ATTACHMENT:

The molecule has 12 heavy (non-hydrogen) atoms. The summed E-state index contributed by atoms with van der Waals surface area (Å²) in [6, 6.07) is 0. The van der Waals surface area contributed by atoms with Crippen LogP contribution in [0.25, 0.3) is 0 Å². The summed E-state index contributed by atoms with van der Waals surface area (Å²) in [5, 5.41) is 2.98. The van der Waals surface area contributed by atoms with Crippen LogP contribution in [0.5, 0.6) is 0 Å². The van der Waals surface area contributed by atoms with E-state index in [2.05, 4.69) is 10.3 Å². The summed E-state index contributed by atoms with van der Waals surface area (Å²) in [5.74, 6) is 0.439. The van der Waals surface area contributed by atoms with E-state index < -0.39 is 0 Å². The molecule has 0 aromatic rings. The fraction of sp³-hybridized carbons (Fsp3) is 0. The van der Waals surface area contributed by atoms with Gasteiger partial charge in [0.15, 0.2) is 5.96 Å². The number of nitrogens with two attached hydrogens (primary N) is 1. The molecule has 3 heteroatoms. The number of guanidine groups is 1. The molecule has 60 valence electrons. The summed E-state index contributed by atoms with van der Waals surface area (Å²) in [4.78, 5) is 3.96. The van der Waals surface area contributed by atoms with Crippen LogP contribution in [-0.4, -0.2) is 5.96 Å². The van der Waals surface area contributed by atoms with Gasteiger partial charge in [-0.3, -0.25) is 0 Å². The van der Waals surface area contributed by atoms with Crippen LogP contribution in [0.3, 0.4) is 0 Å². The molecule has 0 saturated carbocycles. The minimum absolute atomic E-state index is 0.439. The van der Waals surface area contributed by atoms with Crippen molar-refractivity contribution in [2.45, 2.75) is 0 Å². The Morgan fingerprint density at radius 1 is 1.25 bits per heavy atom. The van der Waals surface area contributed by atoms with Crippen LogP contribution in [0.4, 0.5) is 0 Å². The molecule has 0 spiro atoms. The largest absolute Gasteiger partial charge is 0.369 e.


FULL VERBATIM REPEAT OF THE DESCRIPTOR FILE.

The molecule has 12 heavy (non-hydrogen) atoms. The summed E-state index contributed by atoms with van der Waals surface area (Å²) in [6, 6.07) is 0. The van der Waals surface area contributed by atoms with Crippen LogP contribution in [0.25, 0.3) is 0 Å². The summed E-state index contributed by atoms with van der Waals surface area (Å²) in [5, 5.41) is 2.98. The van der Waals surface area contributed by atoms with Crippen LogP contribution in [0.5, 0.6) is 0 Å². The van der Waals surface area contributed by atoms with E-state index in [2.05, 4.69) is 10.3 Å². The summed E-state index contributed by atoms with van der Waals surface area (Å²) in [5.74, 6) is 0.439. The van der Waals surface area contributed by atoms with E-state index < -0.39 is 0 Å². The molecule has 0 aromatic rings. The fraction of sp³-hybridized carbons (Fsp3) is 0. The van der Waals surface area contributed by atoms with Gasteiger partial charge in [0.15, 0.2) is 5.96 Å². The number of nitrogens with two attached hydrogens (primary N) is 1. The molecule has 3 heteroatoms. The number of guanidine groups is 1. The molecule has 60 valence electrons. The summed E-state index contributed by atoms with van der Waals surface area (Å²) in [4.78, 5) is 3.96. The van der Waals surface area contributed by atoms with Crippen LogP contribution in [-0.4, -0.2) is 5.96 Å². The van der Waals surface area contributed by atoms with Gasteiger partial charge in [-0.3, -0.25) is 0 Å². The van der Waals surface area contributed by atoms with Crippen LogP contribution in [0.3, 0.4) is 0 Å². The molecule has 0 saturated carbocycles. The minimum absolute atomic E-state index is 0.439. The van der Waals surface area contributed by atoms with Crippen molar-refractivity contribution in [2.45, 2.75) is 0 Å². The Morgan fingerprint density at radius 1 is 1.25 bits per heavy atom. The van der Waals surface area contributed by atoms with Crippen LogP contribution in [0.4, 0.5) is 0 Å². The molecule has 0 spiro atoms. The largest absolute Gasteiger partial charge is 0.369 e.